f you look around the Internet you will find marketing defined in many different ways. Some definitions focus on marketing as the process involved in satisfying the needs of a particular market, while other definitions lean more toward defining marketing in terms of its most visible functional areas, such as advertising and product development. There probably is no one best way to define marketing, though whatever definition is used should have an orientation that focuses on satisfying customers.
For the purpose of this tutorial we will define marketing as follows:
Marketing consists of the strategies and tactics used to identify, create and maintain satisfying relationships with customers that result in value for both the customer and the marketer.
Let's examine this definition in a little more detail by focusing on a few of the key terms.
Strategies and Tactics - Strategies are best explained as the direction the marketing effort will take over some period of time, while tactics are actionable steps or decisions made in order to follow the strategies established. For instance, if a strategy is to enter a new market, the tactics may involve the marketing decisions made to carry this out. Performing strategic and tactical planning activities in advance of taking action is considered critical for long-term marketing success.
Identify - Arguably the most important marketing function involves efforts needed to gain knowledge of customers, competitors, and markets. We will see throughout this tutorial how marketing research is utilized in all decision areas. And since it is so important, Part 2 of this tutorial will examine marketing research in greater detail.
Create - Competition forces marketers to be creative people. When marketers begin new ventures, such as building a new company, it is often based around something that is new (e.g., new product, new way to distribute a product, new advertising approach, etc.). But once the new venture is launched innovation does not end. Competitive pressure is continually felt by the marketer, who must respond by devising new strategies and tactics that help the organization remain successful.
Maintain - Today's marketers work hard to insure their customers return to purchase from them again. Long gone (see History below) are the days when success for a marketer was measured simply in how many sales they made each day. Now, in most marketing situations, marketing success is evaluated not only in terms of sales figures but also by how long a marketer can retain good customers. Consequently, marketers' efforts to attract customers does not end when a customer makes a purchase. It continues in various ways for, hopefully, a long time after the initial purchase.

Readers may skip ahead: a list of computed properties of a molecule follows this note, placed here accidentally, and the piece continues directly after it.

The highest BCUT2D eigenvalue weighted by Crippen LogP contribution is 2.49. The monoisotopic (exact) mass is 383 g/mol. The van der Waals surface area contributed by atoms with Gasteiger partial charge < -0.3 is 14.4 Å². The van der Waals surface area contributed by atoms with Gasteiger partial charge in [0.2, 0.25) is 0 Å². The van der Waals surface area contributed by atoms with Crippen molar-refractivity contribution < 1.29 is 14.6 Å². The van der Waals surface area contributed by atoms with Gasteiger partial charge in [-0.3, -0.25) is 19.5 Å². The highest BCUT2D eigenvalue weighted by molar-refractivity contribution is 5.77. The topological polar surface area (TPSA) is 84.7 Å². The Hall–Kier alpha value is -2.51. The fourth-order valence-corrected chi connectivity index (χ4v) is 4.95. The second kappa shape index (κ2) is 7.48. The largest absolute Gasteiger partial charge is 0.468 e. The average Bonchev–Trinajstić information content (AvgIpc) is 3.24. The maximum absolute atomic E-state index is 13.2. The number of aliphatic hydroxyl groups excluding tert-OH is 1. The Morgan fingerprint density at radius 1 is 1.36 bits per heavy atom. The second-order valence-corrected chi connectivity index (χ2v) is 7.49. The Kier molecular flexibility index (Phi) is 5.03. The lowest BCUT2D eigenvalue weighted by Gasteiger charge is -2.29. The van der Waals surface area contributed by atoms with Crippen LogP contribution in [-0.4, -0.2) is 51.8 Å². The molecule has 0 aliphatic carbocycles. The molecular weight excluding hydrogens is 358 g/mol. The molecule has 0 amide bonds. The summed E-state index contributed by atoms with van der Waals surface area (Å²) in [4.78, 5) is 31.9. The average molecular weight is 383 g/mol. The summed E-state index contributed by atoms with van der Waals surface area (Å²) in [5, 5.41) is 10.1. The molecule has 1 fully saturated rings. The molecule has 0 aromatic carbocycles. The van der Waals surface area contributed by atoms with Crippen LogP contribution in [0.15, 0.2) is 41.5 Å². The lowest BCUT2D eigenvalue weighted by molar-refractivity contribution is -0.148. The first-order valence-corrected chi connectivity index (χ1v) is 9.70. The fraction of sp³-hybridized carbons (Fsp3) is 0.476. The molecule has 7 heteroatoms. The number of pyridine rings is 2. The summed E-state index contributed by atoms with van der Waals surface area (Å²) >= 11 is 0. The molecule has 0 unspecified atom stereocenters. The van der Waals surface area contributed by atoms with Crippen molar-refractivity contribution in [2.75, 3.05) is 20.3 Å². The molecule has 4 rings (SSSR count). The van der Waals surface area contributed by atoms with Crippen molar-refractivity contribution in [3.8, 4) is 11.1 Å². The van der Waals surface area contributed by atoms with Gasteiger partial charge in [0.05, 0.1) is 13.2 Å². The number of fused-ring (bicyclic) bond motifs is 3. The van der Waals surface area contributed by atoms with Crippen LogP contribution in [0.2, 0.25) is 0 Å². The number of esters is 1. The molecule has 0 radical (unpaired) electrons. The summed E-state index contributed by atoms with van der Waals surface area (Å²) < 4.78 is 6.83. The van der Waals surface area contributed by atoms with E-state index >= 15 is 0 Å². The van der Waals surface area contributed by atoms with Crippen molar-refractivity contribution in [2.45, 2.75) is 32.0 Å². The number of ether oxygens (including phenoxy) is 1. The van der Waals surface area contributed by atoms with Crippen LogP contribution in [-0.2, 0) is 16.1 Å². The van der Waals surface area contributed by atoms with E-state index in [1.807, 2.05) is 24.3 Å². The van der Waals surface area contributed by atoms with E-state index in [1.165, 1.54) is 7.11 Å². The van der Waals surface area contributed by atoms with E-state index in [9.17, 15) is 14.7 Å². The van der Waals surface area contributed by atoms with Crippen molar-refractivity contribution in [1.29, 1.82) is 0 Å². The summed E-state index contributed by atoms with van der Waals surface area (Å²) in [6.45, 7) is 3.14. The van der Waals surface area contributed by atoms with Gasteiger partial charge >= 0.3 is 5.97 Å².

Satisfying Relationships - A key objective of marketing is to provide products and services that customers really want AND to make customers feel their contact with the marketer is helping to build a good relationship between the two. In this way the customer is made to feel as if she/he is a partner in the transaction not just a source of revenue for the marketer. In recent years this has lead to the concept of Customer Relationship Management (CRM), which has emerged as a strategic approach that insures that everyone in an organization, not just the marketer, understands the importance of customers. Maintaining close and consistent relationships with customers through all points of customer contact is crucial but difficult to do well. We'll see in later sections technology plays a key role in carrying out CRM, so that nearly anyone in a organization that comes into contact with a customer (e.g., sales force, service force, customer service representatives, accounts receivable, etc.) has the necessary information and is well prepared to deal with the customer.
Value for Both Customer and Marketer - Value refers to the perception of benefits received for what someone must give up. For customers value is most often measured by how much they feel they are getting for their money, though the value one customer feels she/he obtains may differ from the perception of value from another customer even though they purchase the same product. On the other side of the transaction, the marketer may measure value in terms of how much profit they are making for the marketing efforts and resources expended. For a successful marketing effort to take place both the customer and the marketer must feel they are receiving something worth while in return for the efforts. Without a strong perception of value it is unlikely a strong relationship can be built. Throughout this tutorial we will emphasize value and show ways in which the marketer builds value into the solutions they offer.

a fundamental aspect of modern marketing

First, here's something that is fast becoming the most fundamental aspects of marketing to get right, especially if you want to build a truly sustainable high quality organisation (of any size) in the modern age:
Ensure the ethics and philosophy of your organisation are good and sound. This might seem a bit tangential to marketing and business, and rather difficult to measure, nevertheless...
Price is no longer the king, if it ever was. Value no longer rules, if ever it did. Quality of service and product is not the deciding factor.
Today what truly matters is ethical and philosophical quality - from the bottom to the top - in every respect - across every dimension of the organisation.